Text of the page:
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Otterbein professor McCray to launch pilot program for sexual assault prevention

Otterbein professor McCray to launch pilot program for sexual assault prevention

Lauren Heberling ’19

Sexual assault is never an easy topic to discuss but Dr. Kristy McCray, assistant professor for the Department of Health and Sport Sciences, is starting a conversation with Otterbein student athletes through the implementation of an educational pilot program.

McCray’s program is commencing this winter with four of Otterbein’s sports teams including Men’s and Women’s Basketball, Men’s Wrestling and Women’s Indoor Track.  The program is the result of McCray’s dissertation research, which focused on the prevalence of sexual assault in college athletics.

McCray said, “When thinking about sexual assault, I was concerned about the ‘why.’ If we can figure out the ‘why,’ we can better create prevention programs.”

The program will consist of four tenets of study: basic understanding and definitions of sexual assault and consent, healthy sexual education, breaking down gender roles, and bystander intervention.  Her research found that bystander intervention models were most effective in creating a healthy sex culture for students.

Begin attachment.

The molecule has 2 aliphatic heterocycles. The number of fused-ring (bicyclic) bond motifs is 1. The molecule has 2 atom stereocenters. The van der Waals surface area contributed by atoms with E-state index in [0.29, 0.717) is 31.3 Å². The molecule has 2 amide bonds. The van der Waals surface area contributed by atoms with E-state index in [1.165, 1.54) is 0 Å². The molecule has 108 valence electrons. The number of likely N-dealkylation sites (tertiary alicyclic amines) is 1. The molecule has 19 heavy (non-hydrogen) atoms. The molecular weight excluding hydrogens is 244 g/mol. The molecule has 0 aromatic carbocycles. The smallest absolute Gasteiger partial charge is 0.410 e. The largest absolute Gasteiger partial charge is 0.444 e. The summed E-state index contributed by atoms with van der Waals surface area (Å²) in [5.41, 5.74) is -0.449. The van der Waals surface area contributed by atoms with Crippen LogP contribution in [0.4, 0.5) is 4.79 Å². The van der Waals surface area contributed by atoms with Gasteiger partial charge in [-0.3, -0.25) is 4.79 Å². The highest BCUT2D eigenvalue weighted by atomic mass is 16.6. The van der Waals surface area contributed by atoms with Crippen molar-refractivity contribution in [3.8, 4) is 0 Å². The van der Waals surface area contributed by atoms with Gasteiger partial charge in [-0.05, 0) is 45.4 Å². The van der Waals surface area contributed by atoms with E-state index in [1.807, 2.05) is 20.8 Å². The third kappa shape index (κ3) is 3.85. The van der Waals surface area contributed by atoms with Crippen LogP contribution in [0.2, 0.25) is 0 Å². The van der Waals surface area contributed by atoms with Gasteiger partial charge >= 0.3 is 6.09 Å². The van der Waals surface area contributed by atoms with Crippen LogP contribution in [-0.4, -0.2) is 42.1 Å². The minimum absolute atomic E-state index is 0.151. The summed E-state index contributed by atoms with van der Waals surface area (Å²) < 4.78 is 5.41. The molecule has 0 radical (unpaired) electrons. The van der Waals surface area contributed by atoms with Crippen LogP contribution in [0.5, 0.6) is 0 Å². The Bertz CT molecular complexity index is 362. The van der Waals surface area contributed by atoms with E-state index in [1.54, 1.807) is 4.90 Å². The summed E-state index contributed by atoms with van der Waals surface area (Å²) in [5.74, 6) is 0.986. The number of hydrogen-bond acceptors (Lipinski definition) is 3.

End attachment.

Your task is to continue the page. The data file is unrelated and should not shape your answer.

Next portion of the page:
McCray wants to implement a program that saturates a smaller pool of students and provides a long, in-depth educational experience.  She hopes that this version of programming will be more effective and lasting than simply having a speaker on campus.

“We wouldn’t teach an athlete all the game plays in 60 minutes, she said. “You wouldn’t teach healthy sex education in 60 minutes either.”

The pilot programming has received support from Academic Affairs and various grants.  Insight from Julie Saker, associate dean of students and Title IX deputy coordinator; Scott Fitzgerald, director of human resources and Title IX coordinator; and Dawn Stewart, director of athletics, has helped McCray figure out how the program fits into the broader Otterbein curriculum.

McCray has been teaching at Otterbein since 2015 and uses her sport management classes to talk about sexual education and assault. 

“I talk about sexual assault at some point in every class because students aren’t hearing about it in other venues, so they are going to hear it from me,” she said.

McCray’s unique research has earned her national coverage by CNN, The Washington Post and U.S. News & World Report.

Learn more about Otterbein's Department of Health and Sport Sciences.